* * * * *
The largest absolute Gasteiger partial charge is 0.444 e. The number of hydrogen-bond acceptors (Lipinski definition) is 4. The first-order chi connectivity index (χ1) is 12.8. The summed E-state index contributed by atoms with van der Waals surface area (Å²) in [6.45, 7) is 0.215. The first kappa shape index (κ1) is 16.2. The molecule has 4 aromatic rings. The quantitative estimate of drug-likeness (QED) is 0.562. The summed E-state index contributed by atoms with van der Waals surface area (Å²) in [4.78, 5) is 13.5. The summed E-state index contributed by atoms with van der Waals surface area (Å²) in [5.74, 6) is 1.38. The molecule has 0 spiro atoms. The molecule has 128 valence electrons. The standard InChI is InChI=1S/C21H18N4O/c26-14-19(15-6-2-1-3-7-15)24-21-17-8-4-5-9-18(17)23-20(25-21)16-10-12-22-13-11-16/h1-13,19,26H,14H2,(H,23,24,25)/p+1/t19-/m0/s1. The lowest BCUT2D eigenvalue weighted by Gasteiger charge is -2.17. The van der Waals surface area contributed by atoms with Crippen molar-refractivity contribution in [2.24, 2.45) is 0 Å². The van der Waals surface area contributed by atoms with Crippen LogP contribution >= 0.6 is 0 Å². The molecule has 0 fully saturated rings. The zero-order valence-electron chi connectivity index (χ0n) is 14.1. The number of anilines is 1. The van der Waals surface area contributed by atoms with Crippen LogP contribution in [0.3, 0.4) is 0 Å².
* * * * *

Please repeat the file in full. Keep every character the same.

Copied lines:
The largest absolute Gasteiger partial charge is 0.444 e. The number of hydrogen-bond acceptors (Lipinski definition) is 4. The first-order chi connectivity index (χ1) is 12.8. The summed E-state index contributed by atoms with van der Waals surface area (Å²) in [6.45, 7) is 0.215. The first kappa shape index (κ1) is 16.2. The molecule has 4 aromatic rings. The quantitative estimate of drug-likeness (QED) is 0.562. The summed E-state index contributed by atoms with van der Waals surface area (Å²) in [4.78, 5) is 13.5. The summed E-state index contributed by atoms with van der Waals surface area (Å²) in [5.74, 6) is 1.38. The molecule has 0 spiro atoms. The molecule has 128 valence electrons. The standard InChI is InChI=1S/C21H18N4O/c26-14-19(15-6-2-1-3-7-15)24-21-17-8-4-5-9-18(17)23-20(25-21)16-10-12-22-13-11-16/h1-13,19,26H,14H2,(H,23,24,25)/p+1/t19-/m0/s1. The lowest BCUT2D eigenvalue weighted by Gasteiger charge is -2.17. The van der Waals surface area contributed by atoms with Crippen molar-refractivity contribution in [2.24, 2.45) is 0 Å². The van der Waals surface area contributed by atoms with Crippen LogP contribution >= 0.6 is 0 Å². The molecule has 0 fully saturated rings. The zero-order valence-electron chi connectivity index (χ0n) is 14.1. The number of anilines is 1. The van der Waals surface area contributed by atoms with Crippen LogP contribution in [0.3, 0.4) is 0 Å².